The Hebrew Bible contains some of the world’s earliest environmental legislation. Don’t destroy trees under the pretext of waging war, says Deuteronomy 20:19. Let fields lie fallow once in seven years, commands Leviticus 25:3-5. Several otherwise mystifying prohibitions — such as mixing milk and meat [Exo. 23:19, 34:26] or sowing mixed grain [Lev. 19:19] — can now be seen as substantive or symbolic environmental warnings whose message is: respect the integrity of nature. Don’t transgress boundaries. Each life form has its part to play in Earth’s complex ecology.
One of the most powerful of all consciousness-raising institutions is the biblical Sabbath [Exo. 23:12, 31:15; Deut. 15:14], the weekly reminder that we are not just creators: we are also creations. The prohibition against work sets limits to our freedom to manipulate and exploit natural resources. Observant Jews do not drive on the Sabbath, nor do they switch on electrical devices. The Sabbath is a tutorial in ecological self-restraint.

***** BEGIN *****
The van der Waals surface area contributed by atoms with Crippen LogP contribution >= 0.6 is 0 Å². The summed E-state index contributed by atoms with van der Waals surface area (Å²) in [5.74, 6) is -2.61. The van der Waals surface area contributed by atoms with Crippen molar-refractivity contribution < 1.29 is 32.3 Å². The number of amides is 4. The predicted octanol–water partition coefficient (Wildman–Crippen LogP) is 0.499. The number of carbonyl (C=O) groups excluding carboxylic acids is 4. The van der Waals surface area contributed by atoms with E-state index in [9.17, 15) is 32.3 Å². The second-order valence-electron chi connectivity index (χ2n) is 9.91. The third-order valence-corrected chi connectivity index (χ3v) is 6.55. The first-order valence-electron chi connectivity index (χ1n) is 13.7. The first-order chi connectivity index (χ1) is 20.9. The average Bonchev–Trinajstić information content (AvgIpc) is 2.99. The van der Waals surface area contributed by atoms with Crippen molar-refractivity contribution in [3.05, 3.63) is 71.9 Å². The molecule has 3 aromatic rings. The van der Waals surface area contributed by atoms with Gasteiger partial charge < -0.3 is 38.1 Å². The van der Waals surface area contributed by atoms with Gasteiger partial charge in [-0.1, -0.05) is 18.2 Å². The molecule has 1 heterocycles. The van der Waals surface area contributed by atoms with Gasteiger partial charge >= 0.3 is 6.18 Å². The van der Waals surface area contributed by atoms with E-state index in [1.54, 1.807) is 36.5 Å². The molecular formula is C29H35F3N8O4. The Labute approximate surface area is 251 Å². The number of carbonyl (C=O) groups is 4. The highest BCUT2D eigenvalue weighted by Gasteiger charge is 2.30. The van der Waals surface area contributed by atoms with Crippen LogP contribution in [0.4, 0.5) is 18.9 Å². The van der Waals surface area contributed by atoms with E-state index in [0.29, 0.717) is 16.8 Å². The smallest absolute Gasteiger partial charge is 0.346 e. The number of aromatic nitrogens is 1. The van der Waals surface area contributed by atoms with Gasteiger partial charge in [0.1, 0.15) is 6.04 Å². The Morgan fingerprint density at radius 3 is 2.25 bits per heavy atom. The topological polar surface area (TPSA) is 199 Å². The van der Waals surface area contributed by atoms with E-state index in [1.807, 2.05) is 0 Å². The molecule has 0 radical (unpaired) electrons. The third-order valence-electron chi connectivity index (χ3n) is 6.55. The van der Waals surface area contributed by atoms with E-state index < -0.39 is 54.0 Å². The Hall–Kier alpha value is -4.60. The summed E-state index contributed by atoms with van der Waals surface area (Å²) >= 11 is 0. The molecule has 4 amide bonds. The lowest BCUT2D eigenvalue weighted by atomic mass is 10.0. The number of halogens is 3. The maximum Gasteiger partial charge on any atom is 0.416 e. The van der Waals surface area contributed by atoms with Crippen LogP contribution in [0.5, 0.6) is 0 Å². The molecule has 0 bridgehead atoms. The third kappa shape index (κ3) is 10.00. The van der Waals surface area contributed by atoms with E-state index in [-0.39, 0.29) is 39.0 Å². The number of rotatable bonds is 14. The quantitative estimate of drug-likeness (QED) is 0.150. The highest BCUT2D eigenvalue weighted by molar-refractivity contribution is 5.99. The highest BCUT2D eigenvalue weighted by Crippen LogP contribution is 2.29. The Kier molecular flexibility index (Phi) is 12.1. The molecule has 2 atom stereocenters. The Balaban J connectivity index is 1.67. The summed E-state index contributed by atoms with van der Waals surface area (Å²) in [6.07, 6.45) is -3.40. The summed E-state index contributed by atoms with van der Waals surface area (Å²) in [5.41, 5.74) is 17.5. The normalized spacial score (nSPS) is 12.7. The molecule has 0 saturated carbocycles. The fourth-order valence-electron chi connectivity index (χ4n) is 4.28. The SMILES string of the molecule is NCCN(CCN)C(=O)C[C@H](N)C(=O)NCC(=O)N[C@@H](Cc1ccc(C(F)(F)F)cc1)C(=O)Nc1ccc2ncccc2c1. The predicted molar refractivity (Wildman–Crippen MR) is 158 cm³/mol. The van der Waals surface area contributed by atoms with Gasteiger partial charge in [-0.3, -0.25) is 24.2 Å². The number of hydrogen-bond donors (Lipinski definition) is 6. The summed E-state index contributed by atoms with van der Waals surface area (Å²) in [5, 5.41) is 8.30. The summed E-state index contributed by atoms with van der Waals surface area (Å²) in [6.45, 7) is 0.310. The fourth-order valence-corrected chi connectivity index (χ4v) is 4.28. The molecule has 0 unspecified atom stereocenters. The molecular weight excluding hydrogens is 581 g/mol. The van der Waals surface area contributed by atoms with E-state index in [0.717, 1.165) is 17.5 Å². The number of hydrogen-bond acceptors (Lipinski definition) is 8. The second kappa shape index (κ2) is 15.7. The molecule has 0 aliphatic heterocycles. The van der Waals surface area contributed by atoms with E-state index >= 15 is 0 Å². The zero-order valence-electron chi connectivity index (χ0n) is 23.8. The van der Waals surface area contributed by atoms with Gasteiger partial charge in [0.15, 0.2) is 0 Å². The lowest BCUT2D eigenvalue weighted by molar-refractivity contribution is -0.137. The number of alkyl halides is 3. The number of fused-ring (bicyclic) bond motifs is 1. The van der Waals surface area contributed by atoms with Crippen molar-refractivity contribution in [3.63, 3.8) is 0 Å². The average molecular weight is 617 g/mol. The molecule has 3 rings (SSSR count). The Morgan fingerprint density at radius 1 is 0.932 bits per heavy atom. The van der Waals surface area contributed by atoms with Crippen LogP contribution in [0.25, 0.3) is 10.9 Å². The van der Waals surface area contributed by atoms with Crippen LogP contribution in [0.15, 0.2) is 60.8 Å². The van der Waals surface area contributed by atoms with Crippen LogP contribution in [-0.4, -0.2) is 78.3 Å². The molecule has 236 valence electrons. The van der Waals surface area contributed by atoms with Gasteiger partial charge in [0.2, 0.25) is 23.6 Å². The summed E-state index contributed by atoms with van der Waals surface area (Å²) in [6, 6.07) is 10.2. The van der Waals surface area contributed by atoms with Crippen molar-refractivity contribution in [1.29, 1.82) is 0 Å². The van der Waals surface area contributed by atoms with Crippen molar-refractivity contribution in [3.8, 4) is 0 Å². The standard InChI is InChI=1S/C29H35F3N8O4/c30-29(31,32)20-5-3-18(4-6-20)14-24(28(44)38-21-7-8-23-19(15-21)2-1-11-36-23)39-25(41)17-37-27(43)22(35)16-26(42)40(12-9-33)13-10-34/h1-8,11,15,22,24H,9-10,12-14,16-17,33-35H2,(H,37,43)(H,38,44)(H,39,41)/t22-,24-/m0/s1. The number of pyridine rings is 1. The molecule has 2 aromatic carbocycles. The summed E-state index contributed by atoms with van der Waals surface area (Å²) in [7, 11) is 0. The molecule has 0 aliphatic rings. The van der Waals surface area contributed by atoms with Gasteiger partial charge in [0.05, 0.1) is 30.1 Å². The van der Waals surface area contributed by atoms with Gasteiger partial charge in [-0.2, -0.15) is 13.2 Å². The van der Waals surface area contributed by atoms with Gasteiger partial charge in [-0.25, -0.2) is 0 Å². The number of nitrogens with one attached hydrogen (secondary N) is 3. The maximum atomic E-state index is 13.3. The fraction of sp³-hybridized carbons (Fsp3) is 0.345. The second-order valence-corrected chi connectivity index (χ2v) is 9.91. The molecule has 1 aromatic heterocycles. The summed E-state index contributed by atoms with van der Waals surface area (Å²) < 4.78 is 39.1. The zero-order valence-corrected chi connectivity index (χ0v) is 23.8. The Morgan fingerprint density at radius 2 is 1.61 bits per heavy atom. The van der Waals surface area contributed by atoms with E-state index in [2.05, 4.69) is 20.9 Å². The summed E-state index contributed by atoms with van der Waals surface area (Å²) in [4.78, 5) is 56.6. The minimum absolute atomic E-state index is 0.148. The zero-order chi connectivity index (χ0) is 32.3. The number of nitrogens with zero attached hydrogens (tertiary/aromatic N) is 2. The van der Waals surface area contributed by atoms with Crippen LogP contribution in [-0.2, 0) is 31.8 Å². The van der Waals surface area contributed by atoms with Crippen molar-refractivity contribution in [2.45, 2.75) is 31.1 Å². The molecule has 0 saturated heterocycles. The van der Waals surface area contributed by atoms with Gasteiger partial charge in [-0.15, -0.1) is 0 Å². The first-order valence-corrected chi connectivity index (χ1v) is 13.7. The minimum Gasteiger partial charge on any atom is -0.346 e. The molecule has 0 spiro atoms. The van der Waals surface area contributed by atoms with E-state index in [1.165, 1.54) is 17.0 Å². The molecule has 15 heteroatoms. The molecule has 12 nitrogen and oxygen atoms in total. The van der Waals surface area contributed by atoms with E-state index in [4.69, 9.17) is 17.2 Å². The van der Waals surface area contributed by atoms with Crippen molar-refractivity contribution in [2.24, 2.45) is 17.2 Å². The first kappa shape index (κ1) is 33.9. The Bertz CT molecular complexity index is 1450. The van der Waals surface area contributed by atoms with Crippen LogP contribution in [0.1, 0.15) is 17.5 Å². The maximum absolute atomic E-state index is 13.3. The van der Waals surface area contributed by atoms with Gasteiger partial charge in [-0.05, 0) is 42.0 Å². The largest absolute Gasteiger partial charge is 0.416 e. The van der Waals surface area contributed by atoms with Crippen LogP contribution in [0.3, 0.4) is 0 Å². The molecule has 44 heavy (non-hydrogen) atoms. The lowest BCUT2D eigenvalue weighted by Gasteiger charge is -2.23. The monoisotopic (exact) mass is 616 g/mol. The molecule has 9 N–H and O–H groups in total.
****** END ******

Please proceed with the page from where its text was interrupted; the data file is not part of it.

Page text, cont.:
There is a highly significant phrase in the second chapter of Genesis that gets lost in translation. It says that God “took the man and placed him in the Garden of Eden to work it and take care of it” [Gen. 2:15]. In the original Hebrew, these two verbs are technical terms designating specific types of responsibility. The word translated as “to work” in fact means “to serve”. It is the term the Bible elsewhere uses to describe the relationship between humanity and God. It means that within the created world we are servants not masters. The verb translated as “take care of” has the legal sense of guardianship. We do not own the world. God has temporarily placed it in our care as trustees for the benefit of future generations.
- Rabbi Lord Jonathan Sacks, “Scripture tells us that we hold the Earth in trust for future generations” (8/12/2006), http://www.rabbisacks.org/scripture-tells-us-that-we-hold-the-earth-in-trust-for-future-generations/.